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Lagarde calls yuan appreciation 'positive': AFP interview

09 june 2011, 12:22
0
French Finance Minister Christine Lagarde speaks at a press conference in Beijing. ©AFP
French Finance Minister Christine Lagarde speaks at a press conference in Beijing. ©AFP
French finance minister Christine Lagarde said Thursday in an interview with AFP that the appreciation of China's yuan against the dollar was a "positive movement" and should continue.

Beijing, which tightly controls the value of its currency, has allowed the unit to strengthen more than five percent against the dollar since pledging a year ago to let it trade more freely following intense international pressure.

"This is a positive movement and I think this movement of appreciation must continue," Lagarde, a top contender to be the International Monetary Fund's first female managing director, said on the final day of her trip to Beijing.

China faces growing calls from major trade partners, including the United States and Europe, to let the yuan strengthen at a faster pace.

Critics claim the currency is grossly undervalued, making Chinese exports artificially cheap and giving domestic manufacturers an unfair advantage.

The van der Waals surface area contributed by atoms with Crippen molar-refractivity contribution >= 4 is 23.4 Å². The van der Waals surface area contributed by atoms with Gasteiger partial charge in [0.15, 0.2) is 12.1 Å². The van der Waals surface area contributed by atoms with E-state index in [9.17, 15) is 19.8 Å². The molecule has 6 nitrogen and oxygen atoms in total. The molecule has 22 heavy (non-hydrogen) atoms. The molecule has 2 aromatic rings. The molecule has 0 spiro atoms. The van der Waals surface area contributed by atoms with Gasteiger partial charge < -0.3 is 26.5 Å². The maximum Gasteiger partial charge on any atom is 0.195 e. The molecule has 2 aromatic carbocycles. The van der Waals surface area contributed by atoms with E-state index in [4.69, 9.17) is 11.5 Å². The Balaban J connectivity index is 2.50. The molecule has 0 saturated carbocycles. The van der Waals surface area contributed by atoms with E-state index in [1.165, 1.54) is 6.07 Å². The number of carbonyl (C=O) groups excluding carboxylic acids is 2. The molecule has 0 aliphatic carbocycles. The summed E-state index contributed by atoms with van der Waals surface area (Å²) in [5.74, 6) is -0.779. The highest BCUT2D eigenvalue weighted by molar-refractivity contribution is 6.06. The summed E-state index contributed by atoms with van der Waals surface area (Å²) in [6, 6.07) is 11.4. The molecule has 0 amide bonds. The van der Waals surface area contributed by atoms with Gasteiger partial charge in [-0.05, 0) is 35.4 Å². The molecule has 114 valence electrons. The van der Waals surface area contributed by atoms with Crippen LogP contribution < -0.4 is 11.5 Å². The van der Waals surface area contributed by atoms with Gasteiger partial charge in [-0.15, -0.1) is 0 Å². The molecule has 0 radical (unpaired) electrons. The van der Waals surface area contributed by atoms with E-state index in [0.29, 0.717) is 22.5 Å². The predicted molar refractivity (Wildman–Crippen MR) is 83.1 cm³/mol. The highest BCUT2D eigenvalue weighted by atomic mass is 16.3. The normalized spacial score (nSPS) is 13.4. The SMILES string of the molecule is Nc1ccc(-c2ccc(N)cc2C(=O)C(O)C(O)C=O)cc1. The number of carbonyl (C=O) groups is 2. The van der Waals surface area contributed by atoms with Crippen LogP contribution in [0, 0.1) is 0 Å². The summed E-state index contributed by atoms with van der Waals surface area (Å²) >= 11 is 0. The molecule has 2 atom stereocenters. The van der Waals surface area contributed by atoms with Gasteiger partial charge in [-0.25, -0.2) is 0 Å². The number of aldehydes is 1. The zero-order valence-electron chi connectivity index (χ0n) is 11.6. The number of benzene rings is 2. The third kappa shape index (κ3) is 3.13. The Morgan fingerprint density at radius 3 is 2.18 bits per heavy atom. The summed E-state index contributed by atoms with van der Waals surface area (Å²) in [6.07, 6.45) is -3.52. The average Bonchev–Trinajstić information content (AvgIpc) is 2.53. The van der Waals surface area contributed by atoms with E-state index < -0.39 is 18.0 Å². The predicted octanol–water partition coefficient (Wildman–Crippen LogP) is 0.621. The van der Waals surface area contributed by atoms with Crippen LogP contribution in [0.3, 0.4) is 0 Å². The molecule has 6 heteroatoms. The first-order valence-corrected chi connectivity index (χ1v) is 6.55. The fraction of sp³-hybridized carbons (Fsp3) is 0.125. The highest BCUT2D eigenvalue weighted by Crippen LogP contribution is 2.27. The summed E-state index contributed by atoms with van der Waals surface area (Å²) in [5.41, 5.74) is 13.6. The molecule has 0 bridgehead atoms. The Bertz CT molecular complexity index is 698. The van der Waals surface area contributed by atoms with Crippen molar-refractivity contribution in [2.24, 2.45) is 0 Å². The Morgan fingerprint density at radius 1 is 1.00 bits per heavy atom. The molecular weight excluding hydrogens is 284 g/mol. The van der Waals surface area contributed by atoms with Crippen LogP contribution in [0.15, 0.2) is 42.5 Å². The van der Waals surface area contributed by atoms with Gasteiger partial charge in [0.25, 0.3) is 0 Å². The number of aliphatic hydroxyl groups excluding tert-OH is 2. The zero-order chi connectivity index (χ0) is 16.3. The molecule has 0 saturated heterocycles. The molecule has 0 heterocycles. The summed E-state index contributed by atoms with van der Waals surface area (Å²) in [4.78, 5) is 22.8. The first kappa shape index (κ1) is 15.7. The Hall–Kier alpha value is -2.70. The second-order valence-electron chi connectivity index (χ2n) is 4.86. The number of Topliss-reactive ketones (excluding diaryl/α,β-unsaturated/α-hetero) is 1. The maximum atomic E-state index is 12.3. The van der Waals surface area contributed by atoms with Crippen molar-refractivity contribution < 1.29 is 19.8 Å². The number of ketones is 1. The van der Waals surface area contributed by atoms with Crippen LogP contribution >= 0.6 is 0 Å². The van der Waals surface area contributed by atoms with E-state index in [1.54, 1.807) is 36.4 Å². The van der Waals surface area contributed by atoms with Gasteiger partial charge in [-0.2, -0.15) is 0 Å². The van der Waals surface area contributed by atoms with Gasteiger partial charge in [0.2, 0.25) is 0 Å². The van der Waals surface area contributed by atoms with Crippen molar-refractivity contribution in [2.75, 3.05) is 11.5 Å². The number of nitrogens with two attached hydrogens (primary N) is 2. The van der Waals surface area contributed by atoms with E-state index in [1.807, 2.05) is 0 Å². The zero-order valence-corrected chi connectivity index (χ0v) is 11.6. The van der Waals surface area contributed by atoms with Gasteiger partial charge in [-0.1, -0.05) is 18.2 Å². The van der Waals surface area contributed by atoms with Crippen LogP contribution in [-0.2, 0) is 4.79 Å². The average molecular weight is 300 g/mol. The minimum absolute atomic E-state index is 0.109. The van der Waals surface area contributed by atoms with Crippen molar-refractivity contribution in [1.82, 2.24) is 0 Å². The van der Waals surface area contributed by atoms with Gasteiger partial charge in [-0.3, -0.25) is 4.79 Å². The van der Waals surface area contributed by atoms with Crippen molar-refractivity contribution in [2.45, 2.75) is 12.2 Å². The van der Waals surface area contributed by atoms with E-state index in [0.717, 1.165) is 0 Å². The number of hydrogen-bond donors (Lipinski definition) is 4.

On Thursday, China's central bank set the yuan central parity rate -- the midpoint of the currency's allowed trading band -- at 6.4830 to the dollar, weaker than Wednesday's rate of 6.4795.

Lagarde later told reporters that the IMF would help China achieve its oft-stated goal of making the yuan more widely used overseas but noted the process should be gradual.

"The IMF will indeed contribute to the internationalisation and will help in facilitating the process," she told a news conference.

"The process has already begun .. gradually, not in a revolutionary fashion, not just overnight because I think such changes that are welcome should take place over time."

Lagarde, a 55-year-old former international lawyer, spent the day Wednesday meeting senior Chinese officials after a similar visit to India, as she tries to persuade sceptical emerging economies to back her IMF bid.

China, India and other emerging nations have baulked at Europe's traditional lock on the leadership of the Washington-based IMF, calling the arrangement outdated, and so far have been non-committal in public about her bid.

"I am very satisfied with the meetings I've had in China," Lagarde told AFP.

"I have a very positive feeling following these talks, but it's up to them to convey their decision," she said.

Lagarde met Foreign Minister Yang Jiechi, central bank governor Zhou Xiaochuan, Finance Minister Xie Xuren and Vice Premier Wang Qishan -- China's top official on financial affairs.

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